11/4/10 – On October 22 through 24, the Access Fund, the national non-profit advocacy group that keeps climbing areas open and conserves the climbing environment, brought federal land managers and field-level personnel who are involved in recreation policy together to share best practices in climbing management.
More than 80 land managers and climbers from around the United States gathered in Las Vegas, Nevada, for the Access Fund–hosted National Climbing Management Summit. Federal land managers from the Bureau of Land Management, National Park Service, and U.S. Forest Service outlined their management practices at climbing areas such as Yosemite, Red Rocks, the Black Canyon, Indian Creek, Denali National Park, and White Mountains National Forest. Together with climbers, the group tackled complicated climbing management issues related to cultural resources, fixed anchors, sensitive species, and wilderness designations.
With land management offices starved for resources, both human and financial, the easiest way to deal with management challenges like climbing is often to restrict access or just close the area down. This summit was meant to provide land managers with proven tactics to address common climbing management issues, bring consistency to policy and enforcement, and impose fewer unnecessary climbing restrictions.
“There are a lot of misconceptions out there that are tied to climbing issues,” says Access Fund Policy Director Jason Keith. “With better communication, land managers will be more prepared to understand and meet climbing management challenges and be less reactive. Our hope was to provide them with a network of people to go to for solutions to climbing issues they might be experiencing.” The group spent a day in the field at Red Rocks, observing climbers. The rest of the conference was spent on presentations and discussions related to climbing techniques, management best practices, and how climbers interact with the surrounding environment.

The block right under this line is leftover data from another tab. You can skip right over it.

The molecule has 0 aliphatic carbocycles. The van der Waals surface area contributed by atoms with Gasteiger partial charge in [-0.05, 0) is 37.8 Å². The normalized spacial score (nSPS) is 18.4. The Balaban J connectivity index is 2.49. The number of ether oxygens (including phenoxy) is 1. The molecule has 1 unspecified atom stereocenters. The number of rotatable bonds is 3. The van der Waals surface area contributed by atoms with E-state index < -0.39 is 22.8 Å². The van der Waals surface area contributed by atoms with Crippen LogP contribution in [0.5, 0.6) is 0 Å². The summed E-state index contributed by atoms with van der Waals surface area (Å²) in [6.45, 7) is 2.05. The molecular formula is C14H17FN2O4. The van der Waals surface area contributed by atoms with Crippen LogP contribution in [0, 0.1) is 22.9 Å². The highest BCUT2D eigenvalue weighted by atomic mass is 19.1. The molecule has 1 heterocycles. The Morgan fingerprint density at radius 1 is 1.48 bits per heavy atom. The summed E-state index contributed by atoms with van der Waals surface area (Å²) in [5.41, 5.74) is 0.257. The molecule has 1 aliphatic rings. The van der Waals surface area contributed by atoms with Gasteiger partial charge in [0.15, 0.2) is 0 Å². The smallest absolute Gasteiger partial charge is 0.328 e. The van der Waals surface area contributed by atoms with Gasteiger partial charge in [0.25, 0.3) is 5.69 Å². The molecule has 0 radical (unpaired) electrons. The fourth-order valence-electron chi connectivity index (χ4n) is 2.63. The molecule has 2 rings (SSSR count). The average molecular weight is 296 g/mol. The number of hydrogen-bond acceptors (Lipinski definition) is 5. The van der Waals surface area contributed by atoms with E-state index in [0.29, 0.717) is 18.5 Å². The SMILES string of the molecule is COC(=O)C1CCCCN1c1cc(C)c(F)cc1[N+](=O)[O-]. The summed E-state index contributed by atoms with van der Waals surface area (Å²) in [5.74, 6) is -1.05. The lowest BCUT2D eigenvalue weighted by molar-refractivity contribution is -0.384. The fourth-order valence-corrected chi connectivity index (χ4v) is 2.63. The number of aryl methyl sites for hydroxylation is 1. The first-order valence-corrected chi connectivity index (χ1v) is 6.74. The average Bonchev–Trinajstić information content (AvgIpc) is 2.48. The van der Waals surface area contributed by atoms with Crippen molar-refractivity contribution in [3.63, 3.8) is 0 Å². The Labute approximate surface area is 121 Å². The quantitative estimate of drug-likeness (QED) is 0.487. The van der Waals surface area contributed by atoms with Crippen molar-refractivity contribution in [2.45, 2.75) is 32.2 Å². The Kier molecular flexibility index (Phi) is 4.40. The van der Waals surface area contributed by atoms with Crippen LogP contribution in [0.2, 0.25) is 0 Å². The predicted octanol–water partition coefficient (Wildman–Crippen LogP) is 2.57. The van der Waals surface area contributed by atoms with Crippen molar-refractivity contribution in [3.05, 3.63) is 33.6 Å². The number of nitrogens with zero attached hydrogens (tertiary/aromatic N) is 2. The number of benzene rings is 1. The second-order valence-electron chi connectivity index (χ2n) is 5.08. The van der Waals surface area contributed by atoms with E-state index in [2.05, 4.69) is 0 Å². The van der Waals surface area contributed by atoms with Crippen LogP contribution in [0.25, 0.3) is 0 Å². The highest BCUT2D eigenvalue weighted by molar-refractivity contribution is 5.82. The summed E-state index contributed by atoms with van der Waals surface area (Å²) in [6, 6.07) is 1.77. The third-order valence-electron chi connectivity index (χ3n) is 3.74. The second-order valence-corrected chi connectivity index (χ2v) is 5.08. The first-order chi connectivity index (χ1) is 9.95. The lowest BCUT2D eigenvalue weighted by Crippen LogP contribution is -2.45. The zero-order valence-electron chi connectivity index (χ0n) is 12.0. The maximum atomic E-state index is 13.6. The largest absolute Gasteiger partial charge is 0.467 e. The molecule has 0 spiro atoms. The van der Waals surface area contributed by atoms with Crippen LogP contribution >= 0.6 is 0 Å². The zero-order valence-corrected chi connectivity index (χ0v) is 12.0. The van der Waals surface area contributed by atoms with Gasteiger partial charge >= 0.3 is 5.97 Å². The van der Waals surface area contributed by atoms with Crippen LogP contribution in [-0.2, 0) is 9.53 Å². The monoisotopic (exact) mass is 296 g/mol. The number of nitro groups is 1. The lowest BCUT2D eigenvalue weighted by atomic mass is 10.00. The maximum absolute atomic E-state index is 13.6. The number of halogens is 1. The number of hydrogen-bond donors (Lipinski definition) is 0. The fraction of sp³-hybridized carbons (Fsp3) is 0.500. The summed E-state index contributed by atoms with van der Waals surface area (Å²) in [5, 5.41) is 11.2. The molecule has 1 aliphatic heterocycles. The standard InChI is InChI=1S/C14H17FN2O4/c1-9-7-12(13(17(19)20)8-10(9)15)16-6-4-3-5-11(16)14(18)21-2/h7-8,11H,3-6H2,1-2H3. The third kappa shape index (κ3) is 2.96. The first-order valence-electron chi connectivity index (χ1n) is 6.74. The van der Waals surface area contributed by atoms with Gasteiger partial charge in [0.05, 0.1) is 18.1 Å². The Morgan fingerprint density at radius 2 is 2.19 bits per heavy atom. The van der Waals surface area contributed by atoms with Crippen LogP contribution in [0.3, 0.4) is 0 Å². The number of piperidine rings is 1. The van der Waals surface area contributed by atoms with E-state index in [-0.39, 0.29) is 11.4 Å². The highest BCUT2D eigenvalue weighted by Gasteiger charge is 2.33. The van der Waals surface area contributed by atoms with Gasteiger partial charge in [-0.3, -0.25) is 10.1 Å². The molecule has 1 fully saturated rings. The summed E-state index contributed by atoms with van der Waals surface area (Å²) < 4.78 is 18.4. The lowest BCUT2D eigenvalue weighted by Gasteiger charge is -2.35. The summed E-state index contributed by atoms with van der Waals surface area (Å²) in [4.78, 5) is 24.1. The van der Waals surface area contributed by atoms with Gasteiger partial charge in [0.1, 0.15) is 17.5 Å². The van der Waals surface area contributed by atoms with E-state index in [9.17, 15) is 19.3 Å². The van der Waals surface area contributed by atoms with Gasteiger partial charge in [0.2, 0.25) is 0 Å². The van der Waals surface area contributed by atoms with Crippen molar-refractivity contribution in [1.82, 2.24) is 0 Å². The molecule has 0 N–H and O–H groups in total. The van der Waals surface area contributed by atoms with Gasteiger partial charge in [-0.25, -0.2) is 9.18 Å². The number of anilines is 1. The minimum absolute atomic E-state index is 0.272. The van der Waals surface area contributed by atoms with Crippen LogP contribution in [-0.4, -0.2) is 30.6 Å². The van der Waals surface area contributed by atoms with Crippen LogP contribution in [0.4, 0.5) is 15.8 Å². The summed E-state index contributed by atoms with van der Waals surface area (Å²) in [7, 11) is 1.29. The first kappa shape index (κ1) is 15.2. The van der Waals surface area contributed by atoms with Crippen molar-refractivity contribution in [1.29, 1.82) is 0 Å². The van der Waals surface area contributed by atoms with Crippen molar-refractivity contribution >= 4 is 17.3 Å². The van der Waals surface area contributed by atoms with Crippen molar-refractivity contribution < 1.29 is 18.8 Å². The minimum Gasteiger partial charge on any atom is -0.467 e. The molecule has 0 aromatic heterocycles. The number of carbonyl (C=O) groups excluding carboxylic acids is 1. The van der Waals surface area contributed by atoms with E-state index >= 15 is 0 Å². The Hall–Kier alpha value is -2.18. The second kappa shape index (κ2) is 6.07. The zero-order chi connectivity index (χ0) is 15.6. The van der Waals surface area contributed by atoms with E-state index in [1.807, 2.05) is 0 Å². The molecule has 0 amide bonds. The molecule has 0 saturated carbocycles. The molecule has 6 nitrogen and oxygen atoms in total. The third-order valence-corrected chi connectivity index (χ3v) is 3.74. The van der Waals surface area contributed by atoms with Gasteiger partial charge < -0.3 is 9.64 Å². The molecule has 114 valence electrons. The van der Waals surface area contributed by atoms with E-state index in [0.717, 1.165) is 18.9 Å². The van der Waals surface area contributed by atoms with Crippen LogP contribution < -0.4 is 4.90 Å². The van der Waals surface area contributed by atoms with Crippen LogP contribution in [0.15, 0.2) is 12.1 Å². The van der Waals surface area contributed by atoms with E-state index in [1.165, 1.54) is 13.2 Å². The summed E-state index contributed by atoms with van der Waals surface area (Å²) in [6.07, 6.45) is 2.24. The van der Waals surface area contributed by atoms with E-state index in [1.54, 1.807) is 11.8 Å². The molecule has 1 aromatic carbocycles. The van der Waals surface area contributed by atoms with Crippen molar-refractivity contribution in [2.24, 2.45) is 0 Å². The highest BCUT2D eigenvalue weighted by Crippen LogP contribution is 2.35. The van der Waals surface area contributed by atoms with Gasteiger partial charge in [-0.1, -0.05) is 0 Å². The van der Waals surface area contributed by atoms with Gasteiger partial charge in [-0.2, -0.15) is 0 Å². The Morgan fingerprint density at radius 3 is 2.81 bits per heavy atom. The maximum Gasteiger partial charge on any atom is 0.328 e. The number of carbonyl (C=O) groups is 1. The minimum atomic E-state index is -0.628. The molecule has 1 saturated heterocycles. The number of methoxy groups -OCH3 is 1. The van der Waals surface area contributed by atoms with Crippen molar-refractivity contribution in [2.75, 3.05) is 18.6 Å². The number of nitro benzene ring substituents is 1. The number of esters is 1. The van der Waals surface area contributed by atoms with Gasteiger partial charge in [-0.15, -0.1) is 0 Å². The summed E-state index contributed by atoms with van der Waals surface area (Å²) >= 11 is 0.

The Access Fund is working with its agency partners to create an online information center that will provide contact information for planning experts, model management plans, and other planning resources that will assist with solving future climbing policy challenges.
About the Access Fund: Since 1991, the Access Fund has been the national advocacy organization that keeps climbing areas open and conserves the climbing environment. The Access Fund supports and represents over 2.3 million climbers nationwide in all forms of climbing: rock climbing, ice climbing, mountaineering, and bouldering. Five core programs support the mission on national and local levels: climbing management policy, stewardship and conservation, local support and mobilization, land acquisition and protection, and education. For more information visit www.accessfund.org.